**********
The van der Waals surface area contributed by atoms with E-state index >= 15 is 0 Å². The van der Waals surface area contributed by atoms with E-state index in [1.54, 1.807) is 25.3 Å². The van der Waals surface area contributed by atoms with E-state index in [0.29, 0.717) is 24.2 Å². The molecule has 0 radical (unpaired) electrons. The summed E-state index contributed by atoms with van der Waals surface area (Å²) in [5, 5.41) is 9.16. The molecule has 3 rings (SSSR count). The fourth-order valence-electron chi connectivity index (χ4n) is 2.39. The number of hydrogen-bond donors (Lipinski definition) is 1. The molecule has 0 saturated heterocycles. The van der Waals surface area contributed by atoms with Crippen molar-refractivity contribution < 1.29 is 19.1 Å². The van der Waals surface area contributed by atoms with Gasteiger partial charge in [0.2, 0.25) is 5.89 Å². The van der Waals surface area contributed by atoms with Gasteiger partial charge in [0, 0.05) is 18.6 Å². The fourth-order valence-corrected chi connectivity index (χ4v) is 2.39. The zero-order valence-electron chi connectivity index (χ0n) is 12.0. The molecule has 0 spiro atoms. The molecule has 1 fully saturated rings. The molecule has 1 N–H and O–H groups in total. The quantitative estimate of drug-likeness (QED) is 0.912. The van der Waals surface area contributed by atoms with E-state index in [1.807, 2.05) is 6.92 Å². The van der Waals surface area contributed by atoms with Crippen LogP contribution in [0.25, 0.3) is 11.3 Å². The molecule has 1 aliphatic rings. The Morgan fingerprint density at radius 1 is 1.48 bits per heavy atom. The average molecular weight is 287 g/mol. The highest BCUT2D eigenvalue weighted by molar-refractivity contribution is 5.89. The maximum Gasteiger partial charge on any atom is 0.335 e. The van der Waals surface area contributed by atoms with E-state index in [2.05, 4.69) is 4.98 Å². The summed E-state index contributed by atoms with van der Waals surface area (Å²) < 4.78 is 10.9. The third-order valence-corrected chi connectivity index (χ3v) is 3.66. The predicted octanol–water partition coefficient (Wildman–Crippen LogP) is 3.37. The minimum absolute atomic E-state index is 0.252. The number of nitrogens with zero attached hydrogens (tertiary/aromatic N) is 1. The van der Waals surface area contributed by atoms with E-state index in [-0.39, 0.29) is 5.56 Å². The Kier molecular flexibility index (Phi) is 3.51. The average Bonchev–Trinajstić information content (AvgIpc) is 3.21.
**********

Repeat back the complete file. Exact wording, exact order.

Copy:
The van der Waals surface area contributed by atoms with E-state index >= 15 is 0 Å². The van der Waals surface area contributed by atoms with E-state index in [1.54, 1.807) is 25.3 Å². The van der Waals surface area contributed by atoms with E-state index in [0.29, 0.717) is 24.2 Å². The molecule has 0 radical (unpaired) electrons. The summed E-state index contributed by atoms with van der Waals surface area (Å²) in [5, 5.41) is 9.16. The molecule has 3 rings (SSSR count). The fourth-order valence-electron chi connectivity index (χ4n) is 2.39. The number of hydrogen-bond donors (Lipinski definition) is 1. The molecule has 0 saturated heterocycles. The van der Waals surface area contributed by atoms with Crippen molar-refractivity contribution < 1.29 is 19.1 Å². The van der Waals surface area contributed by atoms with Gasteiger partial charge in [0.2, 0.25) is 5.89 Å². The van der Waals surface area contributed by atoms with Gasteiger partial charge in [0, 0.05) is 18.6 Å². The fourth-order valence-corrected chi connectivity index (χ4v) is 2.39. The zero-order valence-electron chi connectivity index (χ0n) is 12.0. The molecule has 0 spiro atoms. The molecule has 1 fully saturated rings. The molecule has 1 N–H and O–H groups in total. The quantitative estimate of drug-likeness (QED) is 0.912. The van der Waals surface area contributed by atoms with E-state index in [1.807, 2.05) is 6.92 Å². The van der Waals surface area contributed by atoms with Crippen LogP contribution in [0.25, 0.3) is 11.3 Å². The molecule has 1 aliphatic rings. The Morgan fingerprint density at radius 1 is 1.48 bits per heavy atom. The average molecular weight is 287 g/mol. The highest BCUT2D eigenvalue weighted by molar-refractivity contribution is 5.89. The maximum Gasteiger partial charge on any atom is 0.335 e. The van der Waals surface area contributed by atoms with E-state index in [2.05, 4.69) is 4.98 Å². The summed E-state index contributed by atoms with van der Waals surface area (Å²) < 4.78 is 10.9. The third-order valence-corrected chi connectivity index (χ3v) is 3.66. The predicted octanol–water partition coefficient (Wildman–Crippen LogP) is 3.37. The minimum absolute atomic E-state index is 0.252. The number of nitrogens with zero attached hydrogens (tertiary/aromatic N) is 1. The van der Waals surface area contributed by atoms with E-state index in [-0.39, 0.29) is 5.56 Å². The Kier molecular flexibility index (Phi) is 3.51. The average Bonchev–Trinajstić information content (AvgIpc) is 3.21.